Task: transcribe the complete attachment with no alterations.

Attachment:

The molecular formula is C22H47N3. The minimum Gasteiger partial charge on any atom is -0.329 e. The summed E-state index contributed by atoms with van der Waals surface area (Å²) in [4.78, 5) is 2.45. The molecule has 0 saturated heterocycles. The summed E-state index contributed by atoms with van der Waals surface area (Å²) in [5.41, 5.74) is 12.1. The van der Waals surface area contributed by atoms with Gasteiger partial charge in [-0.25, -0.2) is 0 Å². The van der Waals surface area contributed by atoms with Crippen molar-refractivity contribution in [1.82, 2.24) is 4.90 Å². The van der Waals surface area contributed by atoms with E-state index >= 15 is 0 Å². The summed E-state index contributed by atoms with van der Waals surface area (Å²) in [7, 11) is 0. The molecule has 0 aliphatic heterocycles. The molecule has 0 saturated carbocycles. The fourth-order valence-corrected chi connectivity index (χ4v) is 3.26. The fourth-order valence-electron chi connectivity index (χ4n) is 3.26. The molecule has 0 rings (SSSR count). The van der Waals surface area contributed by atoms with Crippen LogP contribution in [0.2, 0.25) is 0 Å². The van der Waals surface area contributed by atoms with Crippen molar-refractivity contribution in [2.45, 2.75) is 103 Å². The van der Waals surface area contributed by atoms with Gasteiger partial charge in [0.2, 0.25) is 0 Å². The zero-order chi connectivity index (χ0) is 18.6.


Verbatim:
The molecular formula is C22H47N3. The minimum Gasteiger partial charge on any atom is -0.329 e. The summed E-state index contributed by atoms with van der Waals surface area (Å²) in [4.78, 5) is 2.45. The molecule has 0 saturated heterocycles. The summed E-state index contributed by atoms with van der Waals surface area (Å²) in [5.41, 5.74) is 12.1. The van der Waals surface area contributed by atoms with Gasteiger partial charge in [-0.25, -0.2) is 0 Å². The van der Waals surface area contributed by atoms with Crippen molar-refractivity contribution in [1.82, 2.24) is 4.90 Å². The van der Waals surface area contributed by atoms with E-state index >= 15 is 0 Å². The summed E-state index contributed by atoms with van der Waals surface area (Å²) in [7, 11) is 0. The molecule has 0 aliphatic heterocycles. The molecule has 0 saturated carbocycles. The fourth-order valence-corrected chi connectivity index (χ4v) is 3.26. The fourth-order valence-electron chi connectivity index (χ4n) is 3.26. The molecule has 0 rings (SSSR count). The van der Waals surface area contributed by atoms with Crippen LogP contribution in [0.2, 0.25) is 0 Å². The van der Waals surface area contributed by atoms with Crippen molar-refractivity contribution in [2.45, 2.75) is 103 Å². The van der Waals surface area contributed by atoms with Gasteiger partial charge in [0.2, 0.25) is 0 Å². The zero-order chi connectivity index (χ0) is 18.6.